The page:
Last Week's Bulletins
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The results of balloting for election to the AMSAT-NA Board of Directors are as follows:
|Tom Clark, W3IWI||708|
|Keith Baker, KB1SF||647|
|Bruce Paige, KK5DO||480|
|Rick Hambly, W2GPS||460|
|Steve Diggs, W4EPI||218|
Thus, KB1SF, W3IWI and KK5DO retain their Board seats for the next two years. W2GPS is the First Alternate and W4EPI is the Second Alternate.
The ballots were bundled and counted as they arrived each week. Ballots and summary sheet are available for inspection at the AMSAT business office.
This information was provided by Bill Hook, W3QBC who was in charge of the count and certifying the results.
Congratulation to those who were elected and thanks to all who particpated in this important election, including all those members who voted.
Also, thanks to Bill Hook and Martha for their work in collecting and counting the ballots.
Bill Tynan, W3XO
[ANS thanks Bill Tynan W3XO for the above information.]
Bob Bruninga WB4APR of the PCsat Project Team this week put out a call for an antenna designer. Help is needed for a funded launch opportunity for the next PCsat in less than a year. The PCsat team, at the US Naval Academy Satellite Lab, needs a good RF designer and antenna modeler to help out.
The free ride is because PCsat must fit inside of a perfectly spherical but totally passive mirror surfaced 18" diameter ball. The antenna must be totally internal and have absolutely zero externals. Bob notes that, "Last year we built a 'split-sphere' model and EZNEC and our full size model showed that with a 1-inch insulated gap between the upper and lower hemispheres we can get the thing pretty close to a good match for 145.825 MHz with the whole thing pretty much acting like a dipole."
With three other satellites under design and construction at the US Naval Academy Satellite Lab, and Bob being the only ham/comm guy, he just doesn't have time to do all that he would like to to make sure this split-sphere design will tune up.
The Satellite Lab's design to date is on-line at http://www.ew.usna.edu/~bruninga/ande.html
The PCsat style digipeater will run for 2 years with 8 kg of lithium primary cells because no external solar power is possible.
Bob summed up his help wanted with, "What I need is someone who really knows what they are doing, that is willing to give their 'life' to this antenna design over the next 9 months for the sake of getting another UI packet digipeater into space. I just thought I'd ask." Bob can be contacted via firstname.lastname@example.org.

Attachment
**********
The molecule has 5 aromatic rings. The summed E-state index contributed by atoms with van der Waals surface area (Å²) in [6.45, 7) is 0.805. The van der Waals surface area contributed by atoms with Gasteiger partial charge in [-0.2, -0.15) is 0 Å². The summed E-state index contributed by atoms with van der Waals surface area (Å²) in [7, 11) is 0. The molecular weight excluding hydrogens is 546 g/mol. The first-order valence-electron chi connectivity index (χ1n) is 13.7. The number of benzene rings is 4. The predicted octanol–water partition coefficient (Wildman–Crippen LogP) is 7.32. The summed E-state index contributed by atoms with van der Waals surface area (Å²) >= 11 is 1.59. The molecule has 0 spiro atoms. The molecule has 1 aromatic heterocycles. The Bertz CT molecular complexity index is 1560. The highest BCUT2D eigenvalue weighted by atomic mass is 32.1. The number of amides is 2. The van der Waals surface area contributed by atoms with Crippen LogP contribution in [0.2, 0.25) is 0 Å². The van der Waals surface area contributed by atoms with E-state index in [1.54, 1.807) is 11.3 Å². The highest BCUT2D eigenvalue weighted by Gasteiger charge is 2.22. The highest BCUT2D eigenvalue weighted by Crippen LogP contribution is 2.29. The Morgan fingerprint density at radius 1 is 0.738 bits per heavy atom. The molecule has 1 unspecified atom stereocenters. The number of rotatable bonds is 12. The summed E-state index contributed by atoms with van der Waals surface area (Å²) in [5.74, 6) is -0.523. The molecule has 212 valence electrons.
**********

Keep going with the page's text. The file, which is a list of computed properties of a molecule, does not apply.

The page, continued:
[ANS thanks Bob Bruninga WB4APR for the above information.]
PCsat entered full sun again this week on 18 September, and for almost two weeks, will have plenty of sun to support both day and night operations which include passes near sunrise and sunset, even though you may be in dark.
These full sun periods only happen about once every 3 months and we do NOT expect PCsat to remain viable into the fall and winter as solar angles degrade in the northern hemisphere (where our best solar panel points up). So consider this a last opportunity to conduct any experiments.
During this period:
Note, it is useful if you add an additional "SGATE" HOP on the end of your path after the packet is digipeated via PCsat so that it can be further digipeated on the ground one more hop. The recommended paths are VIA W3ADO-1,SGATE or VIA WIDE,SGATE.
The PCsat WEB page is at http://www.ew.usna.edu/~bruninga/pcsat.html
[ANS thanks Bob Bruninga WB4APR for the above information.]
Nagesh Upadhyaya VU2NUD, Co-ordinator, AMSAT-India sent this request to the amateur satellite community this week.
As you all must be knowing by this time, VUSAT will carry a message beacon which will playback on command, pre-recorded voice messages. This will be on FM ham band. It can be heard by radio amateurs all over the world. It can also be listened to by all those who have simple FM receivers tuned to ham bands.
Hereby we want to invite your ideas regarding the messages. Think of short, crisp, meaningful, attractive messages of duration 15 seconds.
You may send one or more messages for selection. Messages may be related to ham radio, space, amateur satellites, famous quotes, patriotic songs or sayings, well-being of human race, etc.